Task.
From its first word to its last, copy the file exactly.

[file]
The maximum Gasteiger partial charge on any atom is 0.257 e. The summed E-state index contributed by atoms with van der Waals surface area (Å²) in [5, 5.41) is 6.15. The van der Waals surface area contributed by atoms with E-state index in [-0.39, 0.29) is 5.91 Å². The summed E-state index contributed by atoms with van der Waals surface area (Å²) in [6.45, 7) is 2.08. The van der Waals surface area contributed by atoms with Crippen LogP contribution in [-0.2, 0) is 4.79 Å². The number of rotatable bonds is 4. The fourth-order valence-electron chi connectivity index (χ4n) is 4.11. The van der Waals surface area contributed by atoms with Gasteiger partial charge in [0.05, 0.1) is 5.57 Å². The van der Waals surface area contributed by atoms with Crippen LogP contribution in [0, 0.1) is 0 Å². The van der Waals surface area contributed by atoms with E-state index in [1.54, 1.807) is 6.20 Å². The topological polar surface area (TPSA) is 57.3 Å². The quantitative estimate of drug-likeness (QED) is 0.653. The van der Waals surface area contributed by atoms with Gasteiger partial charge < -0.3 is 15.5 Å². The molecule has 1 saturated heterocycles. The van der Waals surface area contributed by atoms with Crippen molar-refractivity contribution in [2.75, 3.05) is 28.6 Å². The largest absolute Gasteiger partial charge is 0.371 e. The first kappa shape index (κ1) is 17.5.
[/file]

The maximum Gasteiger partial charge on any atom is 0.257 e. The summed E-state index contributed by atoms with van der Waals surface area (Å²) in [5, 5.41) is 6.15. The van der Waals surface area contributed by atoms with E-state index in [-0.39, 0.29) is 5.91 Å². The summed E-state index contributed by atoms with van der Waals surface area (Å²) in [6.45, 7) is 2.08. The van der Waals surface area contributed by atoms with Crippen LogP contribution in [-0.2, 0) is 4.79 Å². The number of rotatable bonds is 4. The fourth-order valence-electron chi connectivity index (χ4n) is 4.11. The van der Waals surface area contributed by atoms with Gasteiger partial charge in [0.05, 0.1) is 5.57 Å². The van der Waals surface area contributed by atoms with Crippen LogP contribution in [0, 0.1) is 0 Å². The van der Waals surface area contributed by atoms with E-state index in [1.54, 1.807) is 6.20 Å². The topological polar surface area (TPSA) is 57.3 Å². The quantitative estimate of drug-likeness (QED) is 0.653. The van der Waals surface area contributed by atoms with Gasteiger partial charge < -0.3 is 15.5 Å². The molecule has 1 saturated heterocycles. The van der Waals surface area contributed by atoms with Crippen molar-refractivity contribution in [2.75, 3.05) is 28.6 Å². The largest absolute Gasteiger partial charge is 0.371 e. The first kappa shape index (κ1) is 17.5.